Figure 1. Principal pathways of signal transduction upon stimulation leading to the activation of platelets. PIP2 - phosphatidylinositol 4,5-bisphosphate); IP3 - inositol 1,4,5-trisphosphate; DAG - diacylglycerol; TXA2 - thromboxane A2.
High concentrations of cytosolic free calcium are not only able to prepare the platelets directly for the formation of a haemostatic plug but can also induce a further signal transduction pathway by activating phospholipase A2. This enzymes uses membrane phospholipids like phosphatidylcholine and phosphatidylethanolamine as substrates for the formation of arachidonic acid, which is subsequently converted by cyclooxygenase to cyclic endoperoxides finally resulting in the generation of thromboxane A2 (TXA2). This substance is by itself a potent platelet agonist and induces vasoconstriction . Inhibitors of the cyclooxygenase, like acetylsalicylic acid and other non-steroidal anti-inflammatory drugs (NSAID), reduce the formation of TXA2. In the case of acetylsalicylic acid, the resulting decrease of platelet reactivity is used especially in the therapy of atherosclerotic diseases to reduce the risk of thrombus formation . With regard to other NSAIDs this mechanism represents a potential side effect .
Endothelial cells maintain a non-thrombogenic surface of the vessel walls to prevent the initiation of haemostasis. Damage to the endothelial cell layer due to mechanical injury or degenerative processes results in the exposure of the normally covered subendothelial matrix. The various constituents of the subendothelium (e.g. collagen) are highly thrombogenic in terms of both platelet and coagulation cascade activation . Under conditions of high shear stress, which are present especially in arterioles (10 to 50 µm in diameter) and at stenoses of vessels, soluble von Willebrand Factor (vWF) adheres particularly to collagen and heparin-like glycosaminoglycanes. Initially, platelets interact with this form of bound vWF via the Gp Ib-IX complex, but as the high dissociation rate of this interaction is not able to bind the platelets firmly to the site of vessel injury, the platelets keep moving on the surface of the subendothelium in a rolling fashion, always maintaining the interaction between vWF and Gp Ib-IX. This results in a reduction of the velocity of the flowing platelets. The rolling process induces the activation of the platelets leading to a conformational change in the extracellular portions of glycoprotein IIb-IIIa (Gp IIb-IIIa) via the signal transduction pathways mentioned above .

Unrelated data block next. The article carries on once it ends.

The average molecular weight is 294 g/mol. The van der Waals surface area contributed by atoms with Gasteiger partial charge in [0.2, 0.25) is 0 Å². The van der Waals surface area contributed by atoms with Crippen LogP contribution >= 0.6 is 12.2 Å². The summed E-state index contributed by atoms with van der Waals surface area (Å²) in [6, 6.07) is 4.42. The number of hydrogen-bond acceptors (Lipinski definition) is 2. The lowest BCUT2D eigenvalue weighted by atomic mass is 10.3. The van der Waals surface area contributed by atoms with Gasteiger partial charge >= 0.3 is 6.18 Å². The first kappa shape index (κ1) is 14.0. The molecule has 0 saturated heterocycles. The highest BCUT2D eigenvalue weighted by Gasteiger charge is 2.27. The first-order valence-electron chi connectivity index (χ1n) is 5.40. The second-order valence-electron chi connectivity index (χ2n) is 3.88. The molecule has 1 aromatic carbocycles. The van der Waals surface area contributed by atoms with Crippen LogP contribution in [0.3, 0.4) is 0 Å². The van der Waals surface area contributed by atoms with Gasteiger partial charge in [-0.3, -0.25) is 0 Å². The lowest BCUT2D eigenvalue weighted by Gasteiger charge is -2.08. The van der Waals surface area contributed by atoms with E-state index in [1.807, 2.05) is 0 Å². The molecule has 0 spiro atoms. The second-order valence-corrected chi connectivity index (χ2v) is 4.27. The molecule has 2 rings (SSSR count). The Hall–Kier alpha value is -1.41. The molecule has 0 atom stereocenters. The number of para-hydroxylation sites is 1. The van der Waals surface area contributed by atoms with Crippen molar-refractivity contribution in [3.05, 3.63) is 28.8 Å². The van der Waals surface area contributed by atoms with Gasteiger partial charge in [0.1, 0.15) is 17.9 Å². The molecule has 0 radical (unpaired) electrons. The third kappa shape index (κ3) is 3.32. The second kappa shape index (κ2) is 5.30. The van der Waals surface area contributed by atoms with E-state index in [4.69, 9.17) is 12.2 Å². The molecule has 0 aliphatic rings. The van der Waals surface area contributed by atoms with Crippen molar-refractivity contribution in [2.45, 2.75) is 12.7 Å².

Gp IIb-IIIa is a heterodimeric transmembrane molecule composed of an a and a b subunit (aIIbb3) belonging to the integrin receptor family together with several other glycoproteins . The activated form of Gp IIb-IIIa is able to bind irreversibly to vWF completing the adhesion process of the platelet .
In parts of the circulation with low shear stress, the initiation of haemostasis relies at least on two different types of platelet-vessel wall interaction. Platelets bind to collagen mediated by the collagen receptor which is a heterodimer designated Gp Ia-IIa (a2b1). On the other hand, Gp IIb-IIIa receptors of resting platelets recognize and adhere to surface-bound fibrinogen which has undergone a conformational change, whereas soluble fibrinogen can only interact with Gp IIb-IIIa of activated platelets. Both mechanisms finally result in the activation of the platelets .
In the course of platelet activation, the cells lose their normal (i.e. resting) discoid shape to appear as spheres with extending pseudopodia due to the increased polymerization of actin filaments and their association with myosin resulting in an increase of the surface area .
Through mediation of soluble fibrinogen interacting with activated Gp IIb-IIIa receptors, platelets form larger aggregates, a process which is thought to occur mainly under conditions of turbulent flow providing intensive contact between the cells. Non-turbulent conditions are suggested to support the formation of a monolayer of cells .
Monoclonal antibodies like the antibody fragment c7E3 (abciximab) directed against Gp IIb- IIIa significantly reduce aggregation, which is now clinically used to prevent the formation of thrombi especially after coronary angioplasty procedures . Studies have shown, however, that these antibodies are also able to reduce an agonist-induced calcium influx, suggesting that this glycoprotein may be involved in the calcium transport across the plasma membrane .